ESF-FWF Conference in Partnership with LFUI Putting our Solar System in Context: Origin, Dynamical a

Venue: Universitätszentrum Obergurgl

Location: Ötz Valley, near Innsbruck, Austria

Event Date/Time: Apr 25, 2010 End Date/Time: Apr 30, 2010
Registration Date: Jan 31, 2010
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The present-day catalogue of extrasolar planets includes a panoply of astoundingly diverse systems containing more than one planetary companion. The observational data on multiple systems (orbital architectures, mass distributions, stellar host properties) have important implications for the proposed models of formation and early evolution of planetary systems, provide important clues on the relative role of several proposed mechanisms of dynamical interactions between forming planets, gaseous/planetesimals disks, and distant companion stars, and allow to measure the likelihood of formation and survival of terrestrial planets in the Habitable Zone of the parent star. Multiple-planet systems are thus clearly excellent laboratories to search for fossil evidence of formation and dynamical evolution mechanisms. However, given the present theoretical limitations to elucidate in an unified manner the complex processes of planet formation and evolution, some of the key questions on the physical architecture of planetary systems still await a definitive answer. To this end, help from future data, obtained with a variety of techniques, over a wide range of wavelengths, both from the ground and in space, will prove invaluable.
This conference will aim at reaching two overarching goals. First, it will strive to create a global picture of the origin, dynamical and physical evolution of multiple-planet systems, as well as of extrasolar planets orbiting stars in multiple stellar systems, by comparing the latest observational findings with new theoretical developments in the field. This could help in the design of incipient ESA and NASA exoplanet research programs and could also help guide future ground-based and space-borne observing campaigns. Second, and perhaps more important, would be the further integration of Solar-system science into the astronomy of exoplanets. To date, exoplanet research has been driven by astronomers, while planetary scientists have by and large focused almost exclusively on our Solar System. However, the expertise in planetary science is vast, and merging such knowledge with the new discoveries outside the Solar System would greatly enrich both.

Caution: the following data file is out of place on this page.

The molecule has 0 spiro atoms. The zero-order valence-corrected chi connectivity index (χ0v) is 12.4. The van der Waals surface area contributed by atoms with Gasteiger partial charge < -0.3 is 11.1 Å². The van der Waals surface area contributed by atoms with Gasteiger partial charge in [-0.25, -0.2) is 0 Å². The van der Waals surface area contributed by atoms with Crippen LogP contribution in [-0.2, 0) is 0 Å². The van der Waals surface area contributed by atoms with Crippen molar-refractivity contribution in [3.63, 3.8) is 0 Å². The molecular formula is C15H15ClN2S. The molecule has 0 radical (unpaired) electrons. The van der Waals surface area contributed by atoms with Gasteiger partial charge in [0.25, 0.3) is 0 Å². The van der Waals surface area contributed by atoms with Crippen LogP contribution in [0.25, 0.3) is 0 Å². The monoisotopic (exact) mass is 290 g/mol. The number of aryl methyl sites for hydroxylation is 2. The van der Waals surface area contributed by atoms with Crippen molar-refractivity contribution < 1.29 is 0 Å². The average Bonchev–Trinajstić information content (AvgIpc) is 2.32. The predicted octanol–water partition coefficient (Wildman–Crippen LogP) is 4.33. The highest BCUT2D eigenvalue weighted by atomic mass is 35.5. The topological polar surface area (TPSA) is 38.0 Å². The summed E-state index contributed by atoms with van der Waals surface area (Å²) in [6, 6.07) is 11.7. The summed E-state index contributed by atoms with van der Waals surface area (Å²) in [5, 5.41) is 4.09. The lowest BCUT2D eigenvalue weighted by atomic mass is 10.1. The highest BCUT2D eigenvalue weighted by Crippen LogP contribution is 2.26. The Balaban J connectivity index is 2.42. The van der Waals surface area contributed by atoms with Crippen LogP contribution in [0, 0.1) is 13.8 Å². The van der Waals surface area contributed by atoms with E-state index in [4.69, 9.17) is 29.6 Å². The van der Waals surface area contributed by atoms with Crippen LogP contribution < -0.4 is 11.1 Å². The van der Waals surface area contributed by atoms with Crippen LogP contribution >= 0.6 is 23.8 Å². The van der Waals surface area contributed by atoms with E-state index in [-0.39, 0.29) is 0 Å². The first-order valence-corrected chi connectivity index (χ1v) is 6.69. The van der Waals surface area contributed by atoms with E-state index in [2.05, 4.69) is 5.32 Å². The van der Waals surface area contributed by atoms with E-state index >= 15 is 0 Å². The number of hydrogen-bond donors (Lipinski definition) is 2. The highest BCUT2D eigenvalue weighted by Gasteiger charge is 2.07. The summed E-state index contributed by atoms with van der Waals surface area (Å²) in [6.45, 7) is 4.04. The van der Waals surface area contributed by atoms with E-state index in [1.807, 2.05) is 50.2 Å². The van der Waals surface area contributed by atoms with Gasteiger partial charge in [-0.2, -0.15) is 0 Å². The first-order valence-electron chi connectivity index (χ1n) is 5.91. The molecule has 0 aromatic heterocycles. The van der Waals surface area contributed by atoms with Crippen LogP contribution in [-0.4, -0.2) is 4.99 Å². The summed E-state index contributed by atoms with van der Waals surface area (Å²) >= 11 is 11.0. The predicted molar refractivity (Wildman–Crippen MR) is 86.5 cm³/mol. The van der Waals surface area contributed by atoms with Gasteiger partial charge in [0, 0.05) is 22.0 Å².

Additional Information

Universitätszentrum Obergurgl (Ötz Valley, near Innsbruck, Austria 25 - 30 April 2010 Chair: Dr. Mario G. Lattanzi, Osservatorio Astronomico di Torino, IT Co-Chairs: Dr. Alessandro Sozzetti, Osservatorio Astronomico di Torino, IT Invited Speakers will include (list to be completed): •Anne Eggenberger Observatoire de Grenoble, FR •Tristan Guillot Observatoire de la Côte d’Azur (OCA), FR •Lisa Kaltenegger Harvard-Smithsonian CfA, US •Helmut Lammer Space Research Institute (IWF), AT •Jacques Laskar Institut de mécanique céleste et de calcul des éphémérides (IMCCE), FR •David W. Latham Harvard-Smithsonian CfA, US •Alessandro Morbidelli Observatoire de la Côte d’Azur (OCA), FR •Heike Rauer German Aerospace Center (DLR), DE More details on